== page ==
3. It should work if you're in signal range. Some of the digital antennas, basically
similar to rabbit ears, are of a different design.
See http://www.amazon.com/s/ref=nb_sb_ss_i_3_25?url=search-...
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originalpckelly Donating Member (1000+ posts) Send PM | Profile | Ignore Mon Jul-25-11 10:35 AM
Response to Reply #3
6. It is carried over the same signal band in most places.
It's not at all different from that perspective. But the problem of the new signal is that it is digital, and the way it fails is to completely shut off or be so unenjoyable, that it deeply impacts the viewing experience.
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hobbit709 Donating Member (1000+ posts) Send PM | Profile | Ignore Mon Jul-25-11 10:35 AM
Response to Original message
5. My $10 rabbit ears pull in 12 stations here in Austin.
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madinmaryland Donating Member (1000+ posts) Send PM | Profile | Ignore Mon Jul-25-11 10:38 AM
Response to Original message
7. I have been able to get both DC and Baltimore stations which are within
25-30 miles away with a simple rabbit ear antenna.
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Speck Tater Donating Member (1000+ posts) Send PM | Profile | Ignore Mon Jul-25-11 10:39 AM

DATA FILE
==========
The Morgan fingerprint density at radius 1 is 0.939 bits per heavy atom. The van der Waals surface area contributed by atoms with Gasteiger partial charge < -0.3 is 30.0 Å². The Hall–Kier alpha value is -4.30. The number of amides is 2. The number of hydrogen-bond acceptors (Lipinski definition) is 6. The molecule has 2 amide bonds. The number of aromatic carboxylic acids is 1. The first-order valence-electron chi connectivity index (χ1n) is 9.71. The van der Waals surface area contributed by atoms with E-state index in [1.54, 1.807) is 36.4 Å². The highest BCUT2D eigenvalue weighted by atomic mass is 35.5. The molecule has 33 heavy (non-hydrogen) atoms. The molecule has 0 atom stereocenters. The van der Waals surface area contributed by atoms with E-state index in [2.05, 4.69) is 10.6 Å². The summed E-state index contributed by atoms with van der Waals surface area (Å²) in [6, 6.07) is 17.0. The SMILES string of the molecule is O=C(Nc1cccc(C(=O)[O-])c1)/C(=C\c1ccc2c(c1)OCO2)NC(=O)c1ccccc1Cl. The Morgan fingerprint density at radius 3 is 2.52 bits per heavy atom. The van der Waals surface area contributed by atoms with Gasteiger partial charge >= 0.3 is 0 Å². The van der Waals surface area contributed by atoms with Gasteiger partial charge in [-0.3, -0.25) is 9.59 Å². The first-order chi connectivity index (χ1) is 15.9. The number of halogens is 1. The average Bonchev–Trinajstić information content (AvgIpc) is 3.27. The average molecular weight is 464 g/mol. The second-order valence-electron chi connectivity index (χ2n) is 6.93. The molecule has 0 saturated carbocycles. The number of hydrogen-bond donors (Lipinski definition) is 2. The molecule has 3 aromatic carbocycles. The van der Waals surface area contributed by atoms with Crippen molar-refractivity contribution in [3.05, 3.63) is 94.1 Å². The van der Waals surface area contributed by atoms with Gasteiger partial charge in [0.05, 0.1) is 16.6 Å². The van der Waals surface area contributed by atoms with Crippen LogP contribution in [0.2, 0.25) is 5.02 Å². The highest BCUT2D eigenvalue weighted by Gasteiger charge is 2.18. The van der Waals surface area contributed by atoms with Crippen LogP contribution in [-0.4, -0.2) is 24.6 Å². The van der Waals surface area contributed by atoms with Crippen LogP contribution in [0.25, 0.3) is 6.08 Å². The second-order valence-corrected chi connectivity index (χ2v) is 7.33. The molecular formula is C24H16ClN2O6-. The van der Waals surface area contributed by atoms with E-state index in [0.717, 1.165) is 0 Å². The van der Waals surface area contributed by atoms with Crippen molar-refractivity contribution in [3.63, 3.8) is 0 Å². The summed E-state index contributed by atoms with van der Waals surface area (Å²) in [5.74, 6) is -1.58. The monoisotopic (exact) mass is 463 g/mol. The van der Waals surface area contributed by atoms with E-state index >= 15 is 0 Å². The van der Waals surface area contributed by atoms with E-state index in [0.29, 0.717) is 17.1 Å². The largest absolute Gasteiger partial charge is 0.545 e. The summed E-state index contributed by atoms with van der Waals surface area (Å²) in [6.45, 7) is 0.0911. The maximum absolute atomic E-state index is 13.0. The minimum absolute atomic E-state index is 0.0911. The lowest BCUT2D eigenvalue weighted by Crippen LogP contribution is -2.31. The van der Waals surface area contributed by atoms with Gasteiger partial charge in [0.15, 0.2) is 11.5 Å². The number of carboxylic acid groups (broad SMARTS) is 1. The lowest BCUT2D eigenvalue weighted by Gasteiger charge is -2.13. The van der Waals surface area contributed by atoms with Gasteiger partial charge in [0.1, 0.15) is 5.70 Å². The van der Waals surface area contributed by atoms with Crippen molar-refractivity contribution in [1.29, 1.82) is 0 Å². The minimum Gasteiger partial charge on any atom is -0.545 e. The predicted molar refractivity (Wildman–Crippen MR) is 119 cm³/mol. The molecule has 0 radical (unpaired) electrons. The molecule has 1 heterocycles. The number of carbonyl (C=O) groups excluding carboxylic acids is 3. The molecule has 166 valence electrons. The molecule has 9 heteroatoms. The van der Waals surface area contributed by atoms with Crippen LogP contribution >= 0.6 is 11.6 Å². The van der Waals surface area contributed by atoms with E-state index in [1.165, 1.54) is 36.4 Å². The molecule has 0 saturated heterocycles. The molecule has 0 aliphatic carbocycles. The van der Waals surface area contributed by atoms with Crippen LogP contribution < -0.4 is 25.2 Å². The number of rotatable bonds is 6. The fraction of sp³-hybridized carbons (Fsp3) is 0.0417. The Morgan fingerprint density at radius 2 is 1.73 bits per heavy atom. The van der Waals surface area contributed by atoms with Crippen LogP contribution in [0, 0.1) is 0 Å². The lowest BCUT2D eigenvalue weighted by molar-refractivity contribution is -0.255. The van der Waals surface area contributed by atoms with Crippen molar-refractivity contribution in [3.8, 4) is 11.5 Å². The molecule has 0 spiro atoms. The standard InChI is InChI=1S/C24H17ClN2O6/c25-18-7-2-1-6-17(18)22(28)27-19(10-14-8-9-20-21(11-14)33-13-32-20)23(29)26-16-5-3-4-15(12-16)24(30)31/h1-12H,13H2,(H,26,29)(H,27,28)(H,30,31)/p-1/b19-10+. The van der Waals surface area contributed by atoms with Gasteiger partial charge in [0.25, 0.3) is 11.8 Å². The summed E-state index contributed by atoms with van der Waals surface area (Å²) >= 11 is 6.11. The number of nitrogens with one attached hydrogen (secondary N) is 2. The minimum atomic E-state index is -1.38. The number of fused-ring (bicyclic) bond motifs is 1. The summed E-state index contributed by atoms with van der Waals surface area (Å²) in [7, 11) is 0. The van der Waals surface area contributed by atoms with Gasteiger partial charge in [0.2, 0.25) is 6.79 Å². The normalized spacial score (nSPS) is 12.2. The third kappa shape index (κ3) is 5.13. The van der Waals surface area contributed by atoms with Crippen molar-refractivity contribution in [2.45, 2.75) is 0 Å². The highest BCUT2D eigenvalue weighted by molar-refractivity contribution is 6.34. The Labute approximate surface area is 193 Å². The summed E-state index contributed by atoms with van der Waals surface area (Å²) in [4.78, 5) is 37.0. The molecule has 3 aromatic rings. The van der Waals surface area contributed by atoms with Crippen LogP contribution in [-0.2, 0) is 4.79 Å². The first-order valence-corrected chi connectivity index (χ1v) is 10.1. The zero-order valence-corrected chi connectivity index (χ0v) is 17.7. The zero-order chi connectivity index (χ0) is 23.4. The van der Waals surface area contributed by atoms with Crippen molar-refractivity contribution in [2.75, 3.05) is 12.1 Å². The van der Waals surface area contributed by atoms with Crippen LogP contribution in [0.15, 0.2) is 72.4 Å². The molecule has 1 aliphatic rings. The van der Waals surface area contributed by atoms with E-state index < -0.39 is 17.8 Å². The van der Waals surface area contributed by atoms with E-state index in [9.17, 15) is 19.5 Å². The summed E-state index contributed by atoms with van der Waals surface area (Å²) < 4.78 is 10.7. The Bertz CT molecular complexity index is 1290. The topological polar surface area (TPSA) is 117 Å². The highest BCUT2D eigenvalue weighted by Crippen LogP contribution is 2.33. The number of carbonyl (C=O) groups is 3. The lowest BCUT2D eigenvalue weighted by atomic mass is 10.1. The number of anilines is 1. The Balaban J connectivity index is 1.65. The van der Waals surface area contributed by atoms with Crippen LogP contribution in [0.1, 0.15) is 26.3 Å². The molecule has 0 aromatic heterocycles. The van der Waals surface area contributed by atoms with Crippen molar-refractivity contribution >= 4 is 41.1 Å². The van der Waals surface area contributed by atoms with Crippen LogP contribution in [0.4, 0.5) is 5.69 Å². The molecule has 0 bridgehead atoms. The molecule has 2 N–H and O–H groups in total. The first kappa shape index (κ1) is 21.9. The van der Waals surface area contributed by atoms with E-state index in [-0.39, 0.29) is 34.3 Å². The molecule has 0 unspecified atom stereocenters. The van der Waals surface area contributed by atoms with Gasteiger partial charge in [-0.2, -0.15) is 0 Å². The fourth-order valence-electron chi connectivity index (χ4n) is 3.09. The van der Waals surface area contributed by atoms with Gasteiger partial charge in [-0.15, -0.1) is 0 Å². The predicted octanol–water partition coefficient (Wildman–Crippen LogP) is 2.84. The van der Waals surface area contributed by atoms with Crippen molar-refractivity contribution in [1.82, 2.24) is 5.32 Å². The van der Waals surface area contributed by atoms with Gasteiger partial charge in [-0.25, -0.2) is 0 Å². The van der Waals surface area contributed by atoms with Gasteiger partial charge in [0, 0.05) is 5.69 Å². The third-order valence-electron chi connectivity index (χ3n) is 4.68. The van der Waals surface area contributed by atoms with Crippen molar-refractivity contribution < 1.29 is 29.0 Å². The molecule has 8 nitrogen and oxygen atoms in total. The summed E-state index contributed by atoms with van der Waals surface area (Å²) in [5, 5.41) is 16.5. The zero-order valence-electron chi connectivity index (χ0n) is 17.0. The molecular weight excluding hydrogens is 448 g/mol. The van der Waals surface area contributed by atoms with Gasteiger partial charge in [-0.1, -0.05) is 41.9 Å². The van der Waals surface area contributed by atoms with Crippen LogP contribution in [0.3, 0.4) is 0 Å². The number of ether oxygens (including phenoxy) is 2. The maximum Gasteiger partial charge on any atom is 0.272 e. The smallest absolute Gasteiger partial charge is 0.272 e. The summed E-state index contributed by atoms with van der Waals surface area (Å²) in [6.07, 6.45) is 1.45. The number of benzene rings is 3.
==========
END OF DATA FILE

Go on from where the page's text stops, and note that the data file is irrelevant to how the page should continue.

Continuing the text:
Response to Original message
8. I got a an antenna at sears
that pulls in 8 digital stations here in remote rural Oregon. It works very nicely. Well enough that I cancelled my cable.

It's a little flat white box about 8 or 10 inches square that sits on a bookshelf out of sight.
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Gidney N Cloyd Donating Member (1000+ posts) Send PM | Profile | Ignore Mon Jul-25-11 10:40 AM
Response to Original message
9. My cable was out half the weekend so I broke out the rabbit ears. Digital is problematic.
With analog, a weak signal means poor reception, maybe a little snowy. With Digital, a weak signal means no reception or off-and-on (and-off-and-on-and-off-and-on- ) reception. I was constantly fiddling with the antenna and even the good channels dropped out now and again.
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originalpckelly Donating Member (1000+ posts) Send PM | Profile | Ignore Mon Jul-25-11 10:43 AM
Response to Reply #9